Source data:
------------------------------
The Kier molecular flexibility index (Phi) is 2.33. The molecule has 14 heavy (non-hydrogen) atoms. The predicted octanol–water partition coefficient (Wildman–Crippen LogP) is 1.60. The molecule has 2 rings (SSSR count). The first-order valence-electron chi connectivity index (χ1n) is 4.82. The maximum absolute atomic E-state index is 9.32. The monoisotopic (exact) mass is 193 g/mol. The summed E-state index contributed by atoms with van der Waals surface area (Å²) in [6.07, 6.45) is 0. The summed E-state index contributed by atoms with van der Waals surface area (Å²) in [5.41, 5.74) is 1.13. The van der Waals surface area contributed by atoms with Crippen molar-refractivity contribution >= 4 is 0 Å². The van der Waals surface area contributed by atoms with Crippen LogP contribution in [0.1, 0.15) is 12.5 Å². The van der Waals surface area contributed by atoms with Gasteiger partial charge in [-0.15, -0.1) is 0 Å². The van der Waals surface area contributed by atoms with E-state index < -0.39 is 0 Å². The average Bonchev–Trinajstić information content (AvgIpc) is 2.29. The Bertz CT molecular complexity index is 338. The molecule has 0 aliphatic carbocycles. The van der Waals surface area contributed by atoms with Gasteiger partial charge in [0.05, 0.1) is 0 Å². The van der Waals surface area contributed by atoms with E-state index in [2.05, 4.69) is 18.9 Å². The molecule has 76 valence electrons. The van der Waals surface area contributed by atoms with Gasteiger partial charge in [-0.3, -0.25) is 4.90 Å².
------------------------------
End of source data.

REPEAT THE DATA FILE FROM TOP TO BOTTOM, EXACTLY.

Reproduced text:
The Kier molecular flexibility index (Phi) is 2.33. The molecule has 14 heavy (non-hydrogen) atoms. The predicted octanol–water partition coefficient (Wildman–Crippen LogP) is 1.60. The molecule has 2 rings (SSSR count). The first-order valence-electron chi connectivity index (χ1n) is 4.82. The maximum absolute atomic E-state index is 9.32. The monoisotopic (exact) mass is 193 g/mol. The summed E-state index contributed by atoms with van der Waals surface area (Å²) in [6.07, 6.45) is 0. The summed E-state index contributed by atoms with van der Waals surface area (Å²) in [5.41, 5.74) is 1.13. The van der Waals surface area contributed by atoms with Crippen molar-refractivity contribution >= 4 is 0 Å². The van der Waals surface area contributed by atoms with Crippen LogP contribution in [0.1, 0.15) is 12.5 Å². The van der Waals surface area contributed by atoms with Gasteiger partial charge in [-0.15, -0.1) is 0 Å². The van der Waals surface area contributed by atoms with E-state index < -0.39 is 0 Å². The average Bonchev–Trinajstić information content (AvgIpc) is 2.29. The Bertz CT molecular complexity index is 338. The molecule has 0 aliphatic carbocycles. The van der Waals surface area contributed by atoms with Gasteiger partial charge in [0.05, 0.1) is 0 Å². The van der Waals surface area contributed by atoms with E-state index in [2.05, 4.69) is 18.9 Å². The molecule has 76 valence electrons. The van der Waals surface area contributed by atoms with Gasteiger partial charge in [-0.3, -0.25) is 4.90 Å².